Those of you who pay any attention to this occasional blog will know it’s mostly only dragged out to see the light of day when I’m on my travels. You may also have noticed a shortage of posts since early April, when I got back from Sri Lanka.
A combination of things has meant I’ve not been out on the hills much, so there’s been little news in that direction. I’ve also been increasingly busy with amateur woodwork, making a few games for Jo and Ben’s wedding: this was great fun – both the woodwork and the do itself.
On Saturday 6th August our elder daughter, Joanna, married Ben Robinson and she has now changed her Facebook status, so it must be official. Jo’s desire to be delivered to St Andrew’s, Fortrose, in a Land Rover was fulfilled by the offer of friend and ex-colleague Dilys Hartland to act as chauffeur in her own Defender and that got the day off to great start. (Actually, the “day” had started much earlier with the arrival of the hairdresser and the make-up artiste – is that the right term? – much earlier in the day and young women had been scampering round our house in various states of undress and with hair or faces somewhat out of kilter for some hours.)
The service was conducted by “The Rev” – Richard Burkit, a long-standing friend of Ben’s family who has left the ministry to run “For The Right Reasons” – an Inverness-based drug rehabilitation charity. Jo and Ben have been “going out” for over 11 years and “The Rev” ran the cricket club Ben played for. Jo sometimes turned up loyally to watch and Richard apparently referred to “Ben and his bird”, so his presence was entirely appropriate! Richard has a refreshing attitude to dogma and religion generally. It was an entertaining, thought-provoking and engaging service, especially after I’d relaxed from the “walking down the aisle and giving the bride away” bit.
After the obligatory delay – in the drizzle – for photographs, we all headed to Ben’s house, a couple of miles along the road. Earlier in the week, two tipis had been erected, a generator delivered and a couple of portaloos installed. Add to that two spit-roasts, lots of other excellent food provided by the owners of Eilean Dubh restaurant; a marvellously chocolatey “real” cake and a great cheese equivalent; a range of InverAlmond Brewery’s keg beers, provided by Ben’s brother who is a brewer there; some lawn games, firepits and lots of super people: it was obvious there was going to be a good party.
And there was.
The band were excellent and, with a preponderance of young adults in the crowd, there was plenty of dancing after the meal. Jo and Ben had aimed for an informal feel to the day and there was no seating plan, so guests mingled over the meal and standing round the firepit that blazed in one of the tipis. The lighting in the tipis gave everything a warm glow with areas of light and partial shade, which was conducive – along with the alcohol! – to a relaxed atmosphere.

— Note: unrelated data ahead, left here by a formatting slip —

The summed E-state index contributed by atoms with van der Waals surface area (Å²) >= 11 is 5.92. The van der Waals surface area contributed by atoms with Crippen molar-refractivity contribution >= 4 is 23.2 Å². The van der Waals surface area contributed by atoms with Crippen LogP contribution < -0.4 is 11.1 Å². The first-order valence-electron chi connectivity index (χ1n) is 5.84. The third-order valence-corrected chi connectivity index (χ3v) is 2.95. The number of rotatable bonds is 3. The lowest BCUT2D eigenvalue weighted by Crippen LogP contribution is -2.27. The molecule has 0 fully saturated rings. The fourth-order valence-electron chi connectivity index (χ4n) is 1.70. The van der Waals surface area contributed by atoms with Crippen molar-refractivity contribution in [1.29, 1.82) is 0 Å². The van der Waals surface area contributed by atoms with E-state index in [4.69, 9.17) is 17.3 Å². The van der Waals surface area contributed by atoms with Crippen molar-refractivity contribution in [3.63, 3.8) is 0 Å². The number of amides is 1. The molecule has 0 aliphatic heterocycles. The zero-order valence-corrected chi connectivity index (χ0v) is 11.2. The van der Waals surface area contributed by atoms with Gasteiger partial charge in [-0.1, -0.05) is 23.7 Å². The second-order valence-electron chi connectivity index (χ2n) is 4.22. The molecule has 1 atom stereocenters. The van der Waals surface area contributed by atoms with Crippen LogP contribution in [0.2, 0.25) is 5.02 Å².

The older generation began to drift away about midnight and later a hired bus with a very helpful driver delivered many of the remaining guests to near their Inverness homes, also dropping the newly-weds off at their over-night accommodation in Avoch.
By now, the tipis have long since been struck, the generator and portaloos have been collected and most of the remaining items have been returned to their homes. Mr & Mrs Robinson have started their Macs Adventures Tour de Mont Blanc (Comfort) trek. This is the very trip Brian Macgill and I did a year ago. I asked Macs to provide a bottle of bubbly at the couple’s first hotel: which they did free, gratis and for nothing, which was very kind of them. (You can read the account of our TMB, starting here.)
So one of the poorest summers for weather that I can remember is coming to an end, with Sonia returning to work on Monday – along with many other ex-colleagues and school staff generally. Despite poor weather much of the time, it’s been a fulfilling summer: my sister’s 60th birthday celebrated in New Lanark, lots of fun projects in the garage and culminating in the wedding.
One job I must now do is find a new exhaust for the Bongo campervan. On my way to Fortrose with a load of stuff, made late by Belladrum traffic and hurrying to a Friday wedding practice at St Andrew’s Church, I heard a bang followed by a roaring noise just as I left Munlochy. The Bongo’s exhaust had finally given up the ghost and I had to spend precious minutes rolling on the road extricating the jammed back box. By the time Malcolm Turner stopped, I had the job partly completed and help was on its way. At least it wasn’t the Saturday.
But I have something to look forward to. At the end of this month I’m going on a walking holiday in the Pyrenees and I can start to focus my attention on that. No doubt I’ll be in touch again from Spain, if not before.